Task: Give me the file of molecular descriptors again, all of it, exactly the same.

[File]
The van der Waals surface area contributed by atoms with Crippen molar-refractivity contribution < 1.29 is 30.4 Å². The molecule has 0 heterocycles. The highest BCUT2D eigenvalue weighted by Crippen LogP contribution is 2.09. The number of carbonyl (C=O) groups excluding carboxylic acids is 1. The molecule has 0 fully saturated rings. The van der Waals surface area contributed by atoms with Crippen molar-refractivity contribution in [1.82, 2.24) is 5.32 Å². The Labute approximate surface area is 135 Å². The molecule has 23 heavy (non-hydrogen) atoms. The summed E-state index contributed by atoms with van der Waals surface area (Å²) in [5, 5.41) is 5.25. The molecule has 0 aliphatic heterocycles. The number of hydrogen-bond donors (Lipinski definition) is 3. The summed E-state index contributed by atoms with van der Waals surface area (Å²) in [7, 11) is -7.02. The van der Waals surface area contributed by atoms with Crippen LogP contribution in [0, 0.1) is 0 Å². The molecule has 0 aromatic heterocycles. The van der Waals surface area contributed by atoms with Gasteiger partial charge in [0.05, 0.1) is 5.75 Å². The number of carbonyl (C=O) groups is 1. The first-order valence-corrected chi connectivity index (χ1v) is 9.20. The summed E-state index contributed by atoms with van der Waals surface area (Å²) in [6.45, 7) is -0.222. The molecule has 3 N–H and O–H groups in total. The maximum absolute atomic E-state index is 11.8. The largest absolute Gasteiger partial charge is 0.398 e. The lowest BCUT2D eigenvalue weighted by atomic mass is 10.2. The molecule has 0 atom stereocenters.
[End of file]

The van der Waals surface area contributed by atoms with Crippen molar-refractivity contribution < 1.29 is 30.4 Å². The molecule has 0 heterocycles. The highest BCUT2D eigenvalue weighted by Crippen LogP contribution is 2.09. The number of carbonyl (C=O) groups excluding carboxylic acids is 1. The molecule has 0 fully saturated rings. The van der Waals surface area contributed by atoms with Crippen molar-refractivity contribution in [1.82, 2.24) is 5.32 Å². The Labute approximate surface area is 135 Å². The molecule has 23 heavy (non-hydrogen) atoms. The summed E-state index contributed by atoms with van der Waals surface area (Å²) in [5, 5.41) is 5.25. The molecule has 0 aliphatic heterocycles. The number of hydrogen-bond donors (Lipinski definition) is 3. The summed E-state index contributed by atoms with van der Waals surface area (Å²) in [7, 11) is -7.02. The van der Waals surface area contributed by atoms with Crippen LogP contribution in [0, 0.1) is 0 Å². The molecule has 0 aromatic heterocycles. The van der Waals surface area contributed by atoms with Gasteiger partial charge in [0.05, 0.1) is 5.75 Å². The number of carbonyl (C=O) groups is 1. The first-order valence-corrected chi connectivity index (χ1v) is 9.20. The summed E-state index contributed by atoms with van der Waals surface area (Å²) in [6.45, 7) is -0.222. The molecule has 3 N–H and O–H groups in total. The maximum absolute atomic E-state index is 11.8. The largest absolute Gasteiger partial charge is 0.398 e. The lowest BCUT2D eigenvalue weighted by atomic mass is 10.2. The molecule has 0 atom stereocenters.